My inbox is bombarded almost daily with the latest report or white paper on such-and-such industry topic.

I can’t read them all, but I always make time for reports on fees and the great battle between active managers and the index.

What’s caught my eye—and ire—is that some data providers present active manager performance reports gross of fees. These studies make managers look better than they are.

Let’s be clear: I’m not winding up for an active management hate-fest, followed by an ETFs-are-the-white-hats sermon. I’ve previously used this space to defend managers with high active share scores.

I’m also aware passive investing can be painful, as it was for Japan’s Government Pension Investment Fund last year (it recorded a loss of $64 billion in the third calendar quarter, in large part due to passive equity investments).

This isn’t about investment style; it’s about a way of presenting data that’s out of step with where the industry’s going—or where regulators in Canada and elsewhere are forcing it to go—on the disclosure front. This is the year everyone’s been waiting for, when the final and most significant CRM2 requirements come into effect. Firms and advisors will soon be required to give plain-language, dollars-and-cents explanations of all fees.

Everyone’s talking about fees, and how to be 100% sure they’re disclosed properly. Researchers who provide data on active managers’ performance are not, of course, subject to CRM2’s requirements. However, they should act as if they are, by adhering to the spirit of those requirements.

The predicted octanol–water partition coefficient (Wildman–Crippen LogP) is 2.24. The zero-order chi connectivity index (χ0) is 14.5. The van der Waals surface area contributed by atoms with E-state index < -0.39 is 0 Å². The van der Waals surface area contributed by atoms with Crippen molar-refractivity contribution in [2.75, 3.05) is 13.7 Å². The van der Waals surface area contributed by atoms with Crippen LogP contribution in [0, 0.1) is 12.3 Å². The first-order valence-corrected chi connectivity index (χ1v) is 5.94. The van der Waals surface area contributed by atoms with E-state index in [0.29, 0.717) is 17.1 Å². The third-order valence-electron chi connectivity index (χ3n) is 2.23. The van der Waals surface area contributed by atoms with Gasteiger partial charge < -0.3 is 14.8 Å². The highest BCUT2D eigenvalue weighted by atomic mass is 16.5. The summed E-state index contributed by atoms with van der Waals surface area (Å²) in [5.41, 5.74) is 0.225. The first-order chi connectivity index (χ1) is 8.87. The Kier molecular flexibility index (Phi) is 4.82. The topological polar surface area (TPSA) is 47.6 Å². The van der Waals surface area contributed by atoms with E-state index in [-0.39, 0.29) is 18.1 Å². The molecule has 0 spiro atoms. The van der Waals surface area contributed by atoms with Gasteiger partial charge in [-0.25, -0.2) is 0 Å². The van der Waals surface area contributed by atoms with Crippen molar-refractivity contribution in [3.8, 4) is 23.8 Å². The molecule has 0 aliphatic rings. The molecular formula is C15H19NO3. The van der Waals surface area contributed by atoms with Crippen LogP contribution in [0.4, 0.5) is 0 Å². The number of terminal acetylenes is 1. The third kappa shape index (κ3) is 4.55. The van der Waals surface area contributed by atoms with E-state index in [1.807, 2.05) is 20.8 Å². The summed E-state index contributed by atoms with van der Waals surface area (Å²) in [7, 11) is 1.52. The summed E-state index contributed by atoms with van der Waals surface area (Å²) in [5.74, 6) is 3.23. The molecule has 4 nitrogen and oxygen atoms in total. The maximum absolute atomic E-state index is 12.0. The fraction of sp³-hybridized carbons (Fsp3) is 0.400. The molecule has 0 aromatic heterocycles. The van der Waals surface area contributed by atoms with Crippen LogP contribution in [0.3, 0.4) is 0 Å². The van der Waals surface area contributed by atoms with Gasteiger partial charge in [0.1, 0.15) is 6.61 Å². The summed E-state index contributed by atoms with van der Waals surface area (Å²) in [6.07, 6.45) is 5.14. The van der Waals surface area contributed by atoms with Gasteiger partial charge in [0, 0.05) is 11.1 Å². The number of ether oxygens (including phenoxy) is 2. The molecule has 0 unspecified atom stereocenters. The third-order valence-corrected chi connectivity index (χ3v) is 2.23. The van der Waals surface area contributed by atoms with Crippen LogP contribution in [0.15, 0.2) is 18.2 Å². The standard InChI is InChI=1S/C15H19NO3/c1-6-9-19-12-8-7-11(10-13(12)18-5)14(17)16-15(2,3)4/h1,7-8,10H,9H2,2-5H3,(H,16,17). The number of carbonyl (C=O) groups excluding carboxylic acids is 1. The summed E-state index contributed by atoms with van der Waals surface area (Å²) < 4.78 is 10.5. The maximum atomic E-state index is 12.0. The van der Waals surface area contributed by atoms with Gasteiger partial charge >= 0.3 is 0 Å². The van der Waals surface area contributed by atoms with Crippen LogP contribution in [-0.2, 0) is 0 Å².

Advisors I’ve spoken with agree: stats on managed money should be given net of fees because the people who ultimately use those stats—clients—pay fees.

One data provider’s shown it gets it by introducing an Active/Passive Barometer that gives a net-of-fee comparison of active funds against passive alternatives—but the data’s U.S. only.

We need this kind of information in Canada. Some may argue gross-of-fees reporting is actually preferable. Different clients pay different fees depending on the fund series they buy.

Allowing advisors to do the fee calculation themselves enables them to customize results for clients who are in different fee categories.

Fine, but there’s a catch: for this to work, the research must be accompanied by an explicit, highly visible statement noting the raw data has value only after advisors factor fees.

Investors are making real-world decisions, and that means they need real-world data. Touting active managers’ gross-of-fees performance is at best unrealistic; at worst, misleading.

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